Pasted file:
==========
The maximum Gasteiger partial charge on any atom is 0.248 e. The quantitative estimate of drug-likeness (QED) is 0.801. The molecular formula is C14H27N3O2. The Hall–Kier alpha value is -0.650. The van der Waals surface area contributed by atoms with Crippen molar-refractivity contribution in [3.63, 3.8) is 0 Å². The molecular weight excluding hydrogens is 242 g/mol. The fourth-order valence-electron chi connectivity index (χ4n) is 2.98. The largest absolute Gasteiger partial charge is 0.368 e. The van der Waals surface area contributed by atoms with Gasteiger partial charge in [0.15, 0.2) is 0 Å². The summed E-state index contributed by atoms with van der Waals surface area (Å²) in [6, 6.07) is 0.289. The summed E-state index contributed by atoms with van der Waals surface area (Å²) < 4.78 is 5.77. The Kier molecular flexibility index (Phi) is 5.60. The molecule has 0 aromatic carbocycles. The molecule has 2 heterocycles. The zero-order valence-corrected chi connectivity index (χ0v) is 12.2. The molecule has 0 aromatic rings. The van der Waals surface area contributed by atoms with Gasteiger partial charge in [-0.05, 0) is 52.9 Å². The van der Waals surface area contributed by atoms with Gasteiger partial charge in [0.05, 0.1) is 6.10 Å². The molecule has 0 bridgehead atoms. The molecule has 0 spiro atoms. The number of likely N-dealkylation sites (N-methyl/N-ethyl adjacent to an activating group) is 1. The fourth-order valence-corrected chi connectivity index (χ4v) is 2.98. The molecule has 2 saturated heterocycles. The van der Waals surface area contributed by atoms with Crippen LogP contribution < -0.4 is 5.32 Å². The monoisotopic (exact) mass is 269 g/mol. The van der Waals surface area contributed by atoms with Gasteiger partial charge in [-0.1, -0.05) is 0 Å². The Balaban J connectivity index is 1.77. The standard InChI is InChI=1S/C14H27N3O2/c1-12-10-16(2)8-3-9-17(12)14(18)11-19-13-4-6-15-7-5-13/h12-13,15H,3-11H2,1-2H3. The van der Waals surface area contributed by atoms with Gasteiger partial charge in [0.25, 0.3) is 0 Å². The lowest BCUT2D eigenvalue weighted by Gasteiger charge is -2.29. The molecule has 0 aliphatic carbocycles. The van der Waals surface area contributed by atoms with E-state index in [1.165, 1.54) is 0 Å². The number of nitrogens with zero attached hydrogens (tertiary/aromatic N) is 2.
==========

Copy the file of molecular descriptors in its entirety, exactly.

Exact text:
The maximum Gasteiger partial charge on any atom is 0.248 e. The quantitative estimate of drug-likeness (QED) is 0.801. The molecular formula is C14H27N3O2. The Hall–Kier alpha value is -0.650. The van der Waals surface area contributed by atoms with Crippen molar-refractivity contribution in [3.63, 3.8) is 0 Å². The molecular weight excluding hydrogens is 242 g/mol. The fourth-order valence-electron chi connectivity index (χ4n) is 2.98. The largest absolute Gasteiger partial charge is 0.368 e. The van der Waals surface area contributed by atoms with Gasteiger partial charge in [0.15, 0.2) is 0 Å². The summed E-state index contributed by atoms with van der Waals surface area (Å²) in [6, 6.07) is 0.289. The summed E-state index contributed by atoms with van der Waals surface area (Å²) < 4.78 is 5.77. The Kier molecular flexibility index (Phi) is 5.60. The molecule has 0 aromatic carbocycles. The molecule has 2 heterocycles. The zero-order valence-corrected chi connectivity index (χ0v) is 12.2. The molecule has 0 aromatic rings. The van der Waals surface area contributed by atoms with Gasteiger partial charge in [-0.05, 0) is 52.9 Å². The van der Waals surface area contributed by atoms with Gasteiger partial charge in [0.05, 0.1) is 6.10 Å². The molecule has 0 bridgehead atoms. The molecule has 0 spiro atoms. The number of likely N-dealkylation sites (N-methyl/N-ethyl adjacent to an activating group) is 1. The fourth-order valence-corrected chi connectivity index (χ4v) is 2.98. The molecule has 2 saturated heterocycles. The van der Waals surface area contributed by atoms with Crippen LogP contribution < -0.4 is 5.32 Å². The monoisotopic (exact) mass is 269 g/mol. The van der Waals surface area contributed by atoms with Gasteiger partial charge in [-0.1, -0.05) is 0 Å². The Balaban J connectivity index is 1.77. The standard InChI is InChI=1S/C14H27N3O2/c1-12-10-16(2)8-3-9-17(12)14(18)11-19-13-4-6-15-7-5-13/h12-13,15H,3-11H2,1-2H3. The van der Waals surface area contributed by atoms with Gasteiger partial charge in [0.25, 0.3) is 0 Å². The lowest BCUT2D eigenvalue weighted by Gasteiger charge is -2.29. The molecule has 0 aliphatic carbocycles. The van der Waals surface area contributed by atoms with E-state index in [1.165, 1.54) is 0 Å². The number of nitrogens with zero attached hydrogens (tertiary/aromatic N) is 2.